The pandemic accelerated digitalisation to levels never before seen, forcing the financial sector to evolve quickly or risk being left behind. In addition to pivoting to a remote workforce, financial sector also embraced digital banking and open application programming interfaces (API) in a race to compete with upstart fintechs.
TM One, the enterprise and government sector arm of Telekom Malaysia Berhad (TM), was on hand to help its clients in the financial sector using their Zero Trust Network Access (ZTNA) concept – which TM One calls Secure Access Service Edge, (SASE) or pronounced "sassy", to quickly secure their clients’ business environments while still achieving optimal speed-to-market for their digital banking products.
When the pandemic hit, many major financial institutions had to quickly pivot to enable their people to work remotely, securely. TM One responded with its SASE offerings for two main components: Internet Access and Organisation Assets.
Ts. (Technologist) Dr. Saiyid Syahir Al-Edrus, General Manager of Cybersecurity Services at TM One and his team are overseeing TM One’s efforts in real-time.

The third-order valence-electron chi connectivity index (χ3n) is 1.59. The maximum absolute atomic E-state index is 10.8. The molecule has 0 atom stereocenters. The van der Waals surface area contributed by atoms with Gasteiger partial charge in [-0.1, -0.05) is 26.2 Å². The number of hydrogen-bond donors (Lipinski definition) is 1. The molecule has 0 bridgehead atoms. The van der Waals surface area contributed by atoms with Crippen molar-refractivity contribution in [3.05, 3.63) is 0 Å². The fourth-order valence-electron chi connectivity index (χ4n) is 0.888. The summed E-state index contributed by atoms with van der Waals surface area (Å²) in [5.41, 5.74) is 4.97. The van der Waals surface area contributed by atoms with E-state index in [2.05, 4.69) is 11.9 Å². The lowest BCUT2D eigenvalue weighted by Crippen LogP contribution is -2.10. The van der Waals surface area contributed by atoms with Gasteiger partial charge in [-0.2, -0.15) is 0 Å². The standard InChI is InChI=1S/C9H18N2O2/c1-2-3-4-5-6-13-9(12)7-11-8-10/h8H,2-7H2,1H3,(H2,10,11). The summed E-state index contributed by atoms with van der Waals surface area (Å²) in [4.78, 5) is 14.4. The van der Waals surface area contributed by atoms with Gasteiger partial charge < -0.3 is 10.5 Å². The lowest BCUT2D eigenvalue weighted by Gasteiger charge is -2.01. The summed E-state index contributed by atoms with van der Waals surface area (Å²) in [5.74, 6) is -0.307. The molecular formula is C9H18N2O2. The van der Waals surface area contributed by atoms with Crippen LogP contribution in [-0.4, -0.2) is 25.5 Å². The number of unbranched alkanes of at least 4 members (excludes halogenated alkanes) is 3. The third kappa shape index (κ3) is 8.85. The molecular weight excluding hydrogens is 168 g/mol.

Saiyid explains, “Firstly, employees need secure internet access. Typically, when users browse the internet they are exposed to threat vectors. A cybersecurity solution protects employees by connecting all user traffic via a micro tunnel that goes into the SASE enforcement node or cloud proxy. Secondly, we secured employee access while using organisation assets such as SAP, Salesforce, and emails via secure remote access.
“Our cybersecurity solutions deployment is often quicker than other providers, because TM One does not need to deploy devices. All we need to do is push an agent into the customers’ laptops. The agent forwards traffic to the closest edge services, connecting users to the internet, a SaaS application, or an internal application through the appropriate zero trust service.
“This agent is also intelligent enough to determine when a user wants to access any cloud application for instance. So it will route users automatically based on that HTTP request. All IT activities are secured via a secure tunnel, which is encrypted and encapsulated,” he said.